Search Results: "Kim Phillips-Fein"


BOOK REVIEW

FEAR CITY by Kim Phillips-Fein
NON-FICTION
Released: April 18, 2017

"Sobering, smart reading with many pointed lessons for activists."
New York may be an amusement park for the very rich these days, but as this grimly detailed historical account reveals, there was a time…. Read full book review >

BOOK REVIEW

NON-FICTION
Released: Jan. 1, 2009

"Engaging history from a talented new scholarly voice."
The riveting story of how economic conservatism became one of the leading strands in American political thought. Read full book review >

BOOK REVIEW

MR PHILLIPS by John Lanchester
FICTION & LITERATURE
Released: April 10, 2000

"Lanchester's capable, knowledgeable, revelatory homage to Mrs. Woolf and Mr. Joyce (and even to Mr. Eliot's 'unreal city') is one of them."
Following up on his successful cookbook-cum-mystery (The Debt to Pleasure, 1996), Lanchester offers an end-of-the-century version of Mrs. Dalloway—with results as brilliantly captivating as Michael Cunningham's were in The Hours. Read full book review >

BOOK REVIEW

BIOGRAPHY & MEMOIR
Released: Nov. 10, 2015

"A wonderful story that brings us deep into that moment when America made race music its own and gave rise to the rock sound now heard around the world."
A monumental biography of the larger-than-life loner who fought for the acceptance of black music and discovered an extraordinary group of poor, country-boy singers whose records would transform American popular culture. Read full book review >

BOOK REVIEW

NON-FICTION
Released: Feb. 3, 2015

"A meticulously detailed feat of rare footage inside the DPRK's propaganda machinery."
Exhaustively researched, highly engrossing chronicle of the outrageous abduction of a pair of well-known South Korean filmmakers by the nefarious network of North Korea's Kim Jong-Il. Read full book review >

BOOK REVIEW

PRINCESS KIM AND TOO MUCH TRUTH by Maryann Cocca-Leffler
CHILDREN'S
Released: March 1, 2011

"Clearly character education, subtlety is sacrificed to purpose, but it sparkles nevertheless. (Picture book. 4-7)"
Honesty may be the best policy, but Kim's zeal takes this valuable idiom to the extreme. Read full book review >

BOOK REVIEW

NON-FICTION
Released: May 14, 2000

"For fans of espionage, here's a detailed footnote to the oft-told story of a senior turncoat and his Cambridge colleagues. To Western sensibilities, however, the presentation of this notorious mole as a man of integrity is a tough sell, indeed. (16 pages photos)"
This text on a fabled espionage case proves to be, like spying itself, occasionally hair- raising and frequently boring, with scant material about three decades of one man's treachery. Read full book review >

BOOK REVIEW

NON-FICTION
Released: Sept. 9, 1993

"Overly confessional and, at times, too focused on day-to-day details, but, still—with its appealing, steady warmth and sympathy for human foibles—a lively study of personal growth and cultural exchange."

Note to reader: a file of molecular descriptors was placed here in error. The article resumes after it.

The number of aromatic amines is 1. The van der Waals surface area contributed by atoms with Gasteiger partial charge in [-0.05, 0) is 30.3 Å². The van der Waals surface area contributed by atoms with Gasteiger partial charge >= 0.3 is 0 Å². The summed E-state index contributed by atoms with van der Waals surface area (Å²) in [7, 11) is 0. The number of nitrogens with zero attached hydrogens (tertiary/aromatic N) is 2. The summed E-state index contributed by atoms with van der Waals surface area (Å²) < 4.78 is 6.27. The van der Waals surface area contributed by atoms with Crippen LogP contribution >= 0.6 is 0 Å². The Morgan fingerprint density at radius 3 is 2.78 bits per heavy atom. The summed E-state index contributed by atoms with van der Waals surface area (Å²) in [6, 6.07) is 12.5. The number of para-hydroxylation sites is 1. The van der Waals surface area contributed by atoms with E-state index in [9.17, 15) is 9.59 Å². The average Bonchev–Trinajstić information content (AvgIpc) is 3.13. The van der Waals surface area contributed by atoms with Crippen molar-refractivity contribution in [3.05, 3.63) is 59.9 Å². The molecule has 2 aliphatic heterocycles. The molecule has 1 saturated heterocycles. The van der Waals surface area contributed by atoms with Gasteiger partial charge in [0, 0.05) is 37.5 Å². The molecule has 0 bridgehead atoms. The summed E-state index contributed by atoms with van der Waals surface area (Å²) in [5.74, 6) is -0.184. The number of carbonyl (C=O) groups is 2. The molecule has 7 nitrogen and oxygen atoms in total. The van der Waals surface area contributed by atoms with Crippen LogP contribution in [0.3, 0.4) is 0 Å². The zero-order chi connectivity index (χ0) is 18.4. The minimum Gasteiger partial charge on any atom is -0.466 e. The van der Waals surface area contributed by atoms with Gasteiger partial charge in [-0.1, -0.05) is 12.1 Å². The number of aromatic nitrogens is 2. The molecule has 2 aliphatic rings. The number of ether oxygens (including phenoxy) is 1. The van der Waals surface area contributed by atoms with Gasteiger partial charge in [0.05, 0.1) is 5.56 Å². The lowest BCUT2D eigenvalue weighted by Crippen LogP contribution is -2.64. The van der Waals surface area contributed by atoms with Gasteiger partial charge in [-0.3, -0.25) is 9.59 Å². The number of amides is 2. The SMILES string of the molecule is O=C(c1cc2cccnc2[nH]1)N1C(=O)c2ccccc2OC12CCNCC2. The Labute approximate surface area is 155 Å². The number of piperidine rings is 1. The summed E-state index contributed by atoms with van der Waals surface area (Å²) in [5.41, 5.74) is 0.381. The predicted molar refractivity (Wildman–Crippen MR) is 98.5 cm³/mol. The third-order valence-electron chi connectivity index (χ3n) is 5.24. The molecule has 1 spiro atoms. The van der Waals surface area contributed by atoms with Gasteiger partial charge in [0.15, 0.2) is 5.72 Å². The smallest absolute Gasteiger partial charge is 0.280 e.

In 1991, Fein, a documentary producer/screenwriter, traveled to the Southwest to research a TV series on contemporary American Indians. Read full book review >

BOOK REVIEW

CHANGERS by T Cooper
YOUNG ADULT
Released: Nov. 1, 2016

"The identity and marginalization issues loom large, but instead of being shoehorned into side characters, they're scooped up and taken into a deeper, entertaining, fantastic narrative. (Science fiction. 12-18)"
Ethan woke up his freshman year as a white girl, sophomore year as a black boy, and now junior year as a fat Asian girl named Kim. Read full book review >

BOOK REVIEW

SLEEPER SPY by William Safire
MYSTERY THRILLER
Released: Sept. 1, 1995

"Engaging and cunningly plottedwith a wealth of diverting asides on the self-importance of journalists, the duplicity of officialdom, the venality of big-time literary agents, and other of civilized society's burdens. (Author tour)"
Word maven and New York Times columnist Safire's third novel (Freedom, 1987; Full Disclosure, 1977): a transnational thriller with immensely entertaining results. Read full book review >

BOOK REVIEW

GRIM BEGINNINGS by Sarah Graley
YOUNG ADULT
Released: Feb. 27, 2018

"An appealing mixture of 95 percent humor and 5 percent horror perfect for fans of John Allison's graphic-novel series Giant Days and the web series Carmilla. (Graphic fantasy. 12-18)"
Two girls attending university crush on each other and fight supernatural creatures in this charming graphic novel for teens. Read full book review >

BOOK REVIEW

Released: March 31, 2012

"A thoughtful, thorough analysis geared toward African-American leaders and educators that offers limited readability for a general audience."
Former high school math teacher Reverend Rufus Phillips explores the root challenges of African-American's self-actualization in this blend of memoir and sociological study. Read full book review >